Lawrence festival to celebrate the history of the Kaw
photo by: Libby Stanford
Barbara Higgins-Dover is the descendant of river royalty.
Her grandfather fished commercially on the Kansas and Missouri rivers in the early 20th century, a time when commercial fishing was illegal in Kansas. Higgins-Dover hopes to honor that history at the Living River Festival, which she is organizing.
The three-day festival, from Friday to Sunday, will be a “celebration of the human-river connection,” Higgins-Dover said.
“There are a lot of different ways that we utilize (the river) as a resource, and it deserves respect,” she said. “Sometimes, it doesn’t get the respect it deserves, and it becomes overpolluted like it is now.”
The festival opens at 6 p.m. Friday with a screening of the film “When Kings Reigned” in the ballroom of SpringHill Suites by Marriott, 1 Riverfront Plaza. “When Kings Reigned” is a documentary produced by Higgins-Dover about the first so-called “river kings,” Abe Burns and Jake Washington, the namesakes of Lawrence event space “Abe & Jake’s Landing.”
“River kings” refers to a group of men who made their living on the Kansas River by catching fish and occasionally running rescue operations on the water.
On Saturday, festival-goers can expect an array of activities at SpringHill Suites, including poems, activity tables, presentations and a walk along the river, which is just north of the hotel. The festival closes Sunday with another screening and discussion of “When Kings Reigned” at the Carnegie Building, 200 W. Ninth St.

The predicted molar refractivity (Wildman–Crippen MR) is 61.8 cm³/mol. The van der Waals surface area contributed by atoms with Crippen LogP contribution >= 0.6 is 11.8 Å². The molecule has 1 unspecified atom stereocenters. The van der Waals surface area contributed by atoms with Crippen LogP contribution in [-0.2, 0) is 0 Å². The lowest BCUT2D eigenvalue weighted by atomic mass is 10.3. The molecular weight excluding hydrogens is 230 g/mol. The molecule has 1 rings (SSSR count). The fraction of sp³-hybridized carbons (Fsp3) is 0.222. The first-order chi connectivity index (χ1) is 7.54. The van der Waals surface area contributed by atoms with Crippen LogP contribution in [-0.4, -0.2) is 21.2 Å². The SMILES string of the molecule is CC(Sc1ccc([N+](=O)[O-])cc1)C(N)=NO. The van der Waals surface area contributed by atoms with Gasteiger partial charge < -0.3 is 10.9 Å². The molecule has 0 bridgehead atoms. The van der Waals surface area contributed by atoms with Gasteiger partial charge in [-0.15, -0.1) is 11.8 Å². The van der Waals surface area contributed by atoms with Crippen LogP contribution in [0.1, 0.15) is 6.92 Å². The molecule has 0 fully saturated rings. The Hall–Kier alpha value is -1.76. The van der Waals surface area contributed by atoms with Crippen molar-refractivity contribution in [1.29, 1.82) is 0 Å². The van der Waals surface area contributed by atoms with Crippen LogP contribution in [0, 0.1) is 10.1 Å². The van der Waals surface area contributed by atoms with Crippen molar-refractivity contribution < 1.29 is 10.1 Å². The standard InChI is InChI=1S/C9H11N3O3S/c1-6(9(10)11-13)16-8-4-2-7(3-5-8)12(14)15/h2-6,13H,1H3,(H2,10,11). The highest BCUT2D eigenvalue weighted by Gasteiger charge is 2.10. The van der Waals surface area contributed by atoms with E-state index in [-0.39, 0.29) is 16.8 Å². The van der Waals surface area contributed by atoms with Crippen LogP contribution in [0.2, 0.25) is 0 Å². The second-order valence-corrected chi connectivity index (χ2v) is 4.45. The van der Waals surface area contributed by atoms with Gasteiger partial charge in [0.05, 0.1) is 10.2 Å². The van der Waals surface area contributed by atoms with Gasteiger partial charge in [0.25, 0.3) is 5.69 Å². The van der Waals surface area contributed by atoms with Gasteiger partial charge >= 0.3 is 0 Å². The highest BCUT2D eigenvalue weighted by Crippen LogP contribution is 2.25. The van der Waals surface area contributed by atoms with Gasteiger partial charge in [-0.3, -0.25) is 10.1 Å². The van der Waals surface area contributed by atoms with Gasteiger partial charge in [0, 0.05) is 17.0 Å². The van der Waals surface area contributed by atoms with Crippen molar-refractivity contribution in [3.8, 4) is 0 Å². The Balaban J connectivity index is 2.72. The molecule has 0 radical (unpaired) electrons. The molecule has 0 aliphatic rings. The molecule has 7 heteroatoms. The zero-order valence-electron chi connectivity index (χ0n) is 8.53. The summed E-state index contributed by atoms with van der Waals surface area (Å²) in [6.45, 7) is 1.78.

Everyone participating in the festival has a connection to the river in some way. Kerry Altenbernd, who will be performing as notorious abolitionist John Brown, grew up on a farm near the Kaw.
“Living in the river valley, you’re always thinking about the course of the stream or how things relate to the river,” Altenbernd said. “I seem to have an affinity for rivers. I don’t know why, exactly, I’m drawn to flowing water.”
Annette Billings will be reading poetry about rivers and other nature themes.
“I love to write about nature,” Billings said. “The rivers call us and connect us and inspire us.”
Although Higgins-Dover is the director of the festival, Humanities Kansas and Friends of the Kaw helped provide funding. Freedom’s Frontier and SpringHill Suites donated their spaces to the festival, which is free and open to the public.
Higgins-Dover has devoted much of her life to sharing the history of the river. In 2007, she published a children’s book called “Catfish Cookies.” Now, she’s the curator of the Kansas Riverkings Museum, which has two locations: at SpringHill Suites and at Highland Community College Perry Center, 203 W. Bridge St. in Perry.
She hopes to continue the Living River Festival for years to come.
“Because of my feeling that I was always tied to that side of my family’s heritage, it instilled in me a desire to do more research, dig a little deeper, uncover who all these men were and what their lives were like,” Higgins-Dover said.